Frozen Synapse features an entertaining, challenging campaign. While the story is kind of out there it really serves its purpose of presenting a variety of different scenarios that teach a great set of tactics. Also, if the player loses a mission, the mission parameters are the same the next time around but the terrain will be generated differently, which means no memorizing the best plan of attack (add to that no saves in between turns and you have a game that doesn’t fail to create tension). In addition a series of tutorials, plus tutorial videos that are viewable online, mean learning the game is a cinch and the interface is minimal.

Outside of the campaign, players can enjoy instant, randomly generated skirmishes against a strong AI or choose to customize their own battle, fiddling with parameters like number and type of troops per side, turn limit, map width and height, and whether each team will begin on opposite sides or be randomly scattered about. The player can also delve deeper if they like, changing options like the frequency of doors or windows or the number of rooms that will be generated. Additionally each map that is generated provides a seed, a number that can then be input later or shared with friends to replay that same layout.

Two bad guys down. Click to enlarge.

I found myself much more interested in the multiplayer portion of the game than is usually the case. This is because playing multiplayer fit into my schedule. Once the player creates an account and joins a room (annoyingly, the same room must be joined each time to preserve your stats) they will find it very easy to issue or accept a challenge to another player. Once the game is started and the initial plans are made and submitted, the server stores the game progress. This means that the player can concentrate on one game at a time or have multiple games going. A notification is sent when one of the ongoing games has a new turn ready. It is essentially play by email without the hassle of attaching files. If the player has to run in the middle of a game, they can simply continue when they log back in. As an additional flourish, gamers who buy and register on the multiplayer server are given the opportunity to send a free copy of the game to a friend. This is a clever idea to help spread the word of the game and increase the multiplayer base. So far, finding opponents has been a cinch, so it seems to have worked.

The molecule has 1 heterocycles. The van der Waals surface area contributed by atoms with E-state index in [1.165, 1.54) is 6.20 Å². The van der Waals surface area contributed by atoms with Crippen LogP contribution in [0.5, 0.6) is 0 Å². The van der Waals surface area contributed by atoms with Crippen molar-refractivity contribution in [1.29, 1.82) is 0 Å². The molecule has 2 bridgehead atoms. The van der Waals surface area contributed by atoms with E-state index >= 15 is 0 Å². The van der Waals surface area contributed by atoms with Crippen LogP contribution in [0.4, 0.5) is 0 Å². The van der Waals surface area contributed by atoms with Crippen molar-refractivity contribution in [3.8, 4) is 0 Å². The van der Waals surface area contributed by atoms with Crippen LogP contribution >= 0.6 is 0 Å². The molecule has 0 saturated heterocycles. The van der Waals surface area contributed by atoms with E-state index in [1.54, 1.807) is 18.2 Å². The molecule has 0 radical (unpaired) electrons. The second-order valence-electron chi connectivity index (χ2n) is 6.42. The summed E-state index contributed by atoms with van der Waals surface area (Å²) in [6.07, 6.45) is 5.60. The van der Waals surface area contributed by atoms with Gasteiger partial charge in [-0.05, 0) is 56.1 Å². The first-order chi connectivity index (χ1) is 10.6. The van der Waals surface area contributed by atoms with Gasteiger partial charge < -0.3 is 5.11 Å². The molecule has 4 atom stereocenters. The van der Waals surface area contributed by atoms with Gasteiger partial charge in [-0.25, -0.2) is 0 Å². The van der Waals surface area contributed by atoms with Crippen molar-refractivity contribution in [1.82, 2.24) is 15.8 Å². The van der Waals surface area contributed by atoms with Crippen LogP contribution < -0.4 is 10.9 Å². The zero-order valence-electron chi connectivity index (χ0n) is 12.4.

There are a few different game types available. Extermination is a deathmatch style and can be played Light or Dark (in the former you can see the positions of the enemy, while in the latter they must be in your line of sight or else a greyed out icon shows their last known position). There is also a protect the hostage game type, a mode that tasks one side with protecting a zone of control or collecting the most boxes scattered around the map and then getting to an exit zone. But one of the most interesting is called Charge. In this game mode each player bids on how far across the map they think they can get one of their troops by selecting one of the lines which appears over the map. The player that bids on the line farthest from their starting point is the attacker and must get at least one soldier past that line and survive for at least three seconds. It is just a shame that all of these modes can’t be played against the AI in skirmish mode, which is limited to light or dark extermination.

While I usually would wax on about the aesthetics of a gem a bit longer, Frozen Synapse goes with a minimalist style. The graphical style of the game is one of Tron-like environments and soldiers that are red or green and look more like figures from posters that instruct one on what to do in the event someone is choking than flesh and blood. Effects include tracers for gunfire and a liberal splatter of blood upon death. As the single player story explains, you are not controlling actually military personnel, but rather semi-sentient beings that are a part of a digital battlefield. It’s The Matrix meets War Games, centered around a revolution against an AI that has gone out of control and taken over—I think.

The sound effects are basic, but gunfire and explosions pack a satisfying punch. The music is a techno-like soundtrack that just seems to go with a name like Frozen Synapse. One of my gripes with the game is that the tactics are so engaging and solid that I sometimes wished for a more realistic setting with soldiers in fatigues darting around real life battlefields. Perhaps a mod, add-on, or sequel will accomplish this, but in the meantime there you have it. Nothing too complex, but not overly simplified either. Frozen Synapse is a game that has the potential to entertain for a long time, whether played obsessively or in short bursts. But one thing is for certain– it is a labor of indie love that should at least be tried by players before final judgment is passed.

Armchair General Score: 85%

About the Author

A history buff and graduate of NYU, Anthony is otherwise an all-around big kid.  He has been gaming for close to twenty five years starting with his trusty Commodore 128.  A fan of all genres and systems, his apartment in Long Beach is being taken over by his game collection.  When he isn’t gaming he is helping to run his family’s three bridal salons in New York – which is nothing like a video game.